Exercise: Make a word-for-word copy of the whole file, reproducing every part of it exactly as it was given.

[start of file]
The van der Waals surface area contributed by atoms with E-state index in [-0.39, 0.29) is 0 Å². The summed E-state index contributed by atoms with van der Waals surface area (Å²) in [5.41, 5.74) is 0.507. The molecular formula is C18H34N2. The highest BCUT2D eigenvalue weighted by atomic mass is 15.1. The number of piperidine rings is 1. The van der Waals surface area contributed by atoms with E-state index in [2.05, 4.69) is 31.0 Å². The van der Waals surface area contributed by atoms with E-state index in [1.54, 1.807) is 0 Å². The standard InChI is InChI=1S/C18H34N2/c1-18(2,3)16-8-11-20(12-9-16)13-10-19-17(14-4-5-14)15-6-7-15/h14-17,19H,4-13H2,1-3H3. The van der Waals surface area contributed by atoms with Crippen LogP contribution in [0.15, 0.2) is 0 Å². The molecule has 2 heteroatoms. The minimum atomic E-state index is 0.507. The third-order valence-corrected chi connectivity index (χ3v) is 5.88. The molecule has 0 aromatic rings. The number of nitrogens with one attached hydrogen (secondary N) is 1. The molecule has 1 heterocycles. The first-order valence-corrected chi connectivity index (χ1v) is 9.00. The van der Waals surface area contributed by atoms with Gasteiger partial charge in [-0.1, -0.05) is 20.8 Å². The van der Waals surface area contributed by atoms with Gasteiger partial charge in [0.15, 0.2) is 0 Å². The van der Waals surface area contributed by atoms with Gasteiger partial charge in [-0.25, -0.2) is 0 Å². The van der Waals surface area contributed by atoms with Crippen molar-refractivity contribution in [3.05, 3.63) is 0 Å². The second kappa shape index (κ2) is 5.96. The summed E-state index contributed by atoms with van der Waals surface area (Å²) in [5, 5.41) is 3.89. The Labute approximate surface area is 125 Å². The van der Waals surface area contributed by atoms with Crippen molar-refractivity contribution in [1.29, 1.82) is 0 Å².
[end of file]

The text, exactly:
The van der Waals surface area contributed by atoms with E-state index in [-0.39, 0.29) is 0 Å². The summed E-state index contributed by atoms with van der Waals surface area (Å²) in [5.41, 5.74) is 0.507. The molecular formula is C18H34N2. The highest BCUT2D eigenvalue weighted by atomic mass is 15.1. The number of piperidine rings is 1. The van der Waals surface area contributed by atoms with E-state index in [2.05, 4.69) is 31.0 Å². The van der Waals surface area contributed by atoms with E-state index in [1.54, 1.807) is 0 Å². The standard InChI is InChI=1S/C18H34N2/c1-18(2,3)16-8-11-20(12-9-16)13-10-19-17(14-4-5-14)15-6-7-15/h14-17,19H,4-13H2,1-3H3. The van der Waals surface area contributed by atoms with Crippen LogP contribution in [0.15, 0.2) is 0 Å². The molecule has 2 heteroatoms. The minimum atomic E-state index is 0.507. The third-order valence-corrected chi connectivity index (χ3v) is 5.88. The molecule has 0 aromatic rings. The number of nitrogens with one attached hydrogen (secondary N) is 1. The molecule has 1 heterocycles. The first-order valence-corrected chi connectivity index (χ1v) is 9.00. The van der Waals surface area contributed by atoms with Gasteiger partial charge in [-0.1, -0.05) is 20.8 Å². The van der Waals surface area contributed by atoms with Gasteiger partial charge in [0.15, 0.2) is 0 Å². The van der Waals surface area contributed by atoms with Gasteiger partial charge in [-0.25, -0.2) is 0 Å². The van der Waals surface area contributed by atoms with Crippen molar-refractivity contribution in [3.05, 3.63) is 0 Å². The second kappa shape index (κ2) is 5.96. The summed E-state index contributed by atoms with van der Waals surface area (Å²) in [5, 5.41) is 3.89. The Labute approximate surface area is 125 Å². The van der Waals surface area contributed by atoms with Crippen molar-refractivity contribution in [1.29, 1.82) is 0 Å².